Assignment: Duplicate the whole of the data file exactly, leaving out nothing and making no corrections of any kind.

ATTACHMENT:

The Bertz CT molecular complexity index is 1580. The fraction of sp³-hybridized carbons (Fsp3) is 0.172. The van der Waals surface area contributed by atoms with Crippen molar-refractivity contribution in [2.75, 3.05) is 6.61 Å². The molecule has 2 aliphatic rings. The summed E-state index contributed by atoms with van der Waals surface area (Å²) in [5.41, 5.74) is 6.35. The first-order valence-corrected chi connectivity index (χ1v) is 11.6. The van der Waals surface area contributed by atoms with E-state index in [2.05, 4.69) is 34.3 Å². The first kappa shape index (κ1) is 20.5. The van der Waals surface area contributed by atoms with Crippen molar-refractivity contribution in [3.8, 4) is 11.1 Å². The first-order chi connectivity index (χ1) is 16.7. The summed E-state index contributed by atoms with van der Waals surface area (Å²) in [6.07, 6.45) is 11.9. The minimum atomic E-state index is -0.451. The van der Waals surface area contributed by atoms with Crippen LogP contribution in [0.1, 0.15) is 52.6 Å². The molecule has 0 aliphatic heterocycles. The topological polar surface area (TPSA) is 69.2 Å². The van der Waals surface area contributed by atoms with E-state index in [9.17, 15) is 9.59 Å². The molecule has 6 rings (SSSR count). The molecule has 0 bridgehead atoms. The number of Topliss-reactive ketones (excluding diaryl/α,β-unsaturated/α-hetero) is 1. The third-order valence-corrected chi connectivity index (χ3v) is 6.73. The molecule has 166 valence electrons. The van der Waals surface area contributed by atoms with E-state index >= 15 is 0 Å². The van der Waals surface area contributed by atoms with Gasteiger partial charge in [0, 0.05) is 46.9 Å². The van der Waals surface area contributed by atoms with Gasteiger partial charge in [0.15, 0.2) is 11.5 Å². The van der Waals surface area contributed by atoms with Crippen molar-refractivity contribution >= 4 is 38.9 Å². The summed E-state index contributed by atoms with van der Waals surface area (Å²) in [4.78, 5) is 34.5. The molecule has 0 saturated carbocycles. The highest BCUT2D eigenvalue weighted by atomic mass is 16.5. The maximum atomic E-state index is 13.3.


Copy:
The Bertz CT molecular complexity index is 1580. The fraction of sp³-hybridized carbons (Fsp3) is 0.172. The van der Waals surface area contributed by atoms with Crippen molar-refractivity contribution in [2.75, 3.05) is 6.61 Å². The molecule has 2 aliphatic rings. The summed E-state index contributed by atoms with van der Waals surface area (Å²) in [5.41, 5.74) is 6.35. The first-order valence-corrected chi connectivity index (χ1v) is 11.6. The van der Waals surface area contributed by atoms with E-state index in [2.05, 4.69) is 34.3 Å². The first kappa shape index (κ1) is 20.5. The van der Waals surface area contributed by atoms with Crippen molar-refractivity contribution in [3.8, 4) is 11.1 Å². The first-order chi connectivity index (χ1) is 16.7. The summed E-state index contributed by atoms with van der Waals surface area (Å²) in [6.07, 6.45) is 11.9. The minimum atomic E-state index is -0.451. The van der Waals surface area contributed by atoms with Crippen LogP contribution in [0.1, 0.15) is 52.6 Å². The molecule has 0 aliphatic heterocycles. The topological polar surface area (TPSA) is 69.2 Å². The van der Waals surface area contributed by atoms with E-state index in [9.17, 15) is 9.59 Å². The molecule has 6 rings (SSSR count). The molecule has 0 bridgehead atoms. The number of Topliss-reactive ketones (excluding diaryl/α,β-unsaturated/α-hetero) is 1. The third-order valence-corrected chi connectivity index (χ3v) is 6.73. The molecule has 166 valence electrons. The van der Waals surface area contributed by atoms with E-state index >= 15 is 0 Å². The van der Waals surface area contributed by atoms with Gasteiger partial charge in [0, 0.05) is 46.9 Å². The van der Waals surface area contributed by atoms with Gasteiger partial charge in [0.15, 0.2) is 11.5 Å². The van der Waals surface area contributed by atoms with Crippen molar-refractivity contribution >= 4 is 38.9 Å². The summed E-state index contributed by atoms with van der Waals surface area (Å²) in [4.78, 5) is 34.5. The molecule has 0 saturated carbocycles. The highest BCUT2D eigenvalue weighted by atomic mass is 16.5. The maximum atomic E-state index is 13.3.